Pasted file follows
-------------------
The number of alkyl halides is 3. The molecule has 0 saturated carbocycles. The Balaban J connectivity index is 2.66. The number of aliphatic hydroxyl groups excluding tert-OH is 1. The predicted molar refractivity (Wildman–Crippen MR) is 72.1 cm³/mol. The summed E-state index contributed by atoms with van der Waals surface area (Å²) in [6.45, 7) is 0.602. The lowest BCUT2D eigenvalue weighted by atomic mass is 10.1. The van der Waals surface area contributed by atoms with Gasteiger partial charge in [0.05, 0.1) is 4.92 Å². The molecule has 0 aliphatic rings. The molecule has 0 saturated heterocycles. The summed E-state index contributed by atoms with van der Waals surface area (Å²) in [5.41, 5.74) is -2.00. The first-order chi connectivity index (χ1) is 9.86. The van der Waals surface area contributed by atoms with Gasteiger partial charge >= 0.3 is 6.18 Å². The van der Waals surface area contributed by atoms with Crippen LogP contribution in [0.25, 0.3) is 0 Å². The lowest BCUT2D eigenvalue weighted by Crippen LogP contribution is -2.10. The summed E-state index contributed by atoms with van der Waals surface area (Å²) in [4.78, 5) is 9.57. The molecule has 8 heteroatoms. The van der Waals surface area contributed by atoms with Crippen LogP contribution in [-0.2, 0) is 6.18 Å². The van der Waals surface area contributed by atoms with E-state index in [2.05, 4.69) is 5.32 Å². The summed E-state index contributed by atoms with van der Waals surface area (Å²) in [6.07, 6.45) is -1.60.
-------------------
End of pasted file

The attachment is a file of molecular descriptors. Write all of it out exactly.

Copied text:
The number of alkyl halides is 3. The molecule has 0 saturated carbocycles. The Balaban J connectivity index is 2.66. The number of aliphatic hydroxyl groups excluding tert-OH is 1. The predicted molar refractivity (Wildman–Crippen MR) is 72.1 cm³/mol. The summed E-state index contributed by atoms with van der Waals surface area (Å²) in [6.45, 7) is 0.602. The lowest BCUT2D eigenvalue weighted by atomic mass is 10.1. The van der Waals surface area contributed by atoms with Gasteiger partial charge in [0.05, 0.1) is 4.92 Å². The molecule has 0 aliphatic rings. The molecule has 0 saturated heterocycles. The summed E-state index contributed by atoms with van der Waals surface area (Å²) in [5.41, 5.74) is -2.00. The first-order chi connectivity index (χ1) is 9.86. The van der Waals surface area contributed by atoms with Gasteiger partial charge >= 0.3 is 6.18 Å². The van der Waals surface area contributed by atoms with Crippen LogP contribution in [0.25, 0.3) is 0 Å². The lowest BCUT2D eigenvalue weighted by Crippen LogP contribution is -2.10. The summed E-state index contributed by atoms with van der Waals surface area (Å²) in [4.78, 5) is 9.57. The molecule has 8 heteroatoms. The van der Waals surface area contributed by atoms with Crippen LogP contribution in [-0.2, 0) is 6.18 Å². The van der Waals surface area contributed by atoms with E-state index in [2.05, 4.69) is 5.32 Å². The summed E-state index contributed by atoms with van der Waals surface area (Å²) in [6.07, 6.45) is -1.60.